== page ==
"The power to decide what to learn" makes a pretzel of the straight line between experience and knowing.

My children don't "decide what to learn, how to learn, and when to learn it."

They learn all the time. They learn from dreams, from eating, from walking, from singing, from conversations, from watching plants grow and storms roll.

They learn from movies, books, websites, and asking questions.

They eat when they're hungry (when possible or convenient; I'm making a lunch for Holly to take to work today as she's working in the flower shop for eight or nine hours, as Mother's Day is Sunday here).

They sleep when they're tired, unless there's something they'd rather do that's worth staying awake for. They don't always "decide" when to wake up. They wake up when they're through sleeping, or when the alarm goes off if they've chosen to get up early, or when I come and wake them up if they've left me a note.

the original is here
photo by Gail Higgins

Saturday, September 18, 2021

Moment of realization

An unschooling moment of realization (one of those things that you know, but have a moment of knowing it even more):

Learning is learning whether or not it's planned or recorded or officially on the menu. Calories are calories whether or not the eating is planned or recorded or officially on the menu.
—Pam Sorooshian
Several Definitions of Unschooling
photo by Cass Kotrba

Sunday, April 11, 2021

More power

Help your children to be powerful. Let them have all of their power and some of yours.


SandraDodd.com/eating/diets
(quote is from page 171 or 194 of The Big Book of Unschooling)
photo by Janine

Saturday, April 10, 2021

Directly and clearly

Read some, do some. Think. Rest. Watch your child directly and as clearly as you can, without the filters and overlays you might be used to. If you think of any terms other than his name as you're looking, shake those off and think his name. Don't think "small, ADHD, rough, shy," or "girly, bright, verbal, musical." You might get back to some of those sometimes, but try to see "Holly, touching a leaf," or "Marty, eating soup." Sometimes the school-colored glasses can keep us from seeing anything but "is doing school work" or "is doing nothing." Unschoolers don't do school work, and "nothing" falls right off the radar.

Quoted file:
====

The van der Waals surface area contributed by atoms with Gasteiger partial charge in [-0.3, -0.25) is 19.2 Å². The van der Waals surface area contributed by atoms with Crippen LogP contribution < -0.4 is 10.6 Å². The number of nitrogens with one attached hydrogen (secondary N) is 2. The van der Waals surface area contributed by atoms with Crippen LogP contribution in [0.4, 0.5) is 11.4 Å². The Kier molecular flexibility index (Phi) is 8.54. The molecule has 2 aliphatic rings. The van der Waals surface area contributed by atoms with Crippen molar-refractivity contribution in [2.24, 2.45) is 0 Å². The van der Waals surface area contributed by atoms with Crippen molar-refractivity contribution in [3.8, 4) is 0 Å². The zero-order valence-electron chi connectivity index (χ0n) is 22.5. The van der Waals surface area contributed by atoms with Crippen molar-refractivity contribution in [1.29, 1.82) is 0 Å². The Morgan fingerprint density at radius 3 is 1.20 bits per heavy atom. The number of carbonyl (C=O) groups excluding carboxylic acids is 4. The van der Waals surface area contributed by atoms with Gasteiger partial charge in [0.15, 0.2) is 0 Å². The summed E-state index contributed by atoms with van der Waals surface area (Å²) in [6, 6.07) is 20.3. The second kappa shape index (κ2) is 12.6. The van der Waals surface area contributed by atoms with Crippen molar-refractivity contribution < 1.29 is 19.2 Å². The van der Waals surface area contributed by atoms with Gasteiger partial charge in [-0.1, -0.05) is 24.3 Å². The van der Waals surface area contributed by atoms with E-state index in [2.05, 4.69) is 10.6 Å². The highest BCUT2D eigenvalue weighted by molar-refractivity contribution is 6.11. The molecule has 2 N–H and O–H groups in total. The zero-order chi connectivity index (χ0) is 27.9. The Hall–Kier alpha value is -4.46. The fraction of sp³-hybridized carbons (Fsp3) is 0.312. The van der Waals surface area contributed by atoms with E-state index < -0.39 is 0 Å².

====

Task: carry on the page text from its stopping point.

from "Beginning to Unschool," page 36 or 39 of The Big Book of Unschooling
See also: Practice Watching elsewhere on Just Add Light and Stir
photo by Sarah Dickinson

Thursday, March 25, 2021

Nurturance

"To nourish" someone goes above and beyond food. "Good food" served with shame or pressure loses all its goodness, to a child. A loving relationship can last forevermore. Ice lollies and popsicles are gone in no time.

Let their memories of treats, and of meals, of childhood, and of parents, be warm and comforting.
Advantages of Eating in Peace
photo by Elaine Santana

Wednesday, October 28, 2020

In every moment

Caren Knox / dharmamamma, when her kids were young:

We learn through all five senses, frequently the sixth, and through connection with each other. We learn from books, from magazines, from movies and TV and You Tube Poop. We learn from Barbies, from guns and swords and Bionicles and Legos. We learn through talking, through watching and asking, or waiting. We learn through cooking, shopping, eating, eliminating. We learn from driving or riding the bus or walking or biking. We learn by listening to music, or playing an instrument or singing or banging a rhythm on the table. We learn through living, whatever life looks like that day, whether it's a trip to Discovery Place and the library or a day of not getting off the couch because we're so hooked by David Tennant as Dr. Who we watch all the episodes on the XBox.
There are as many ways to learn as there are... people. Multiplied by infinite ways to learn. Learning's not an event, it's in every moment.

How do they Learn?—Caren Knox
photo by Sandra Dodd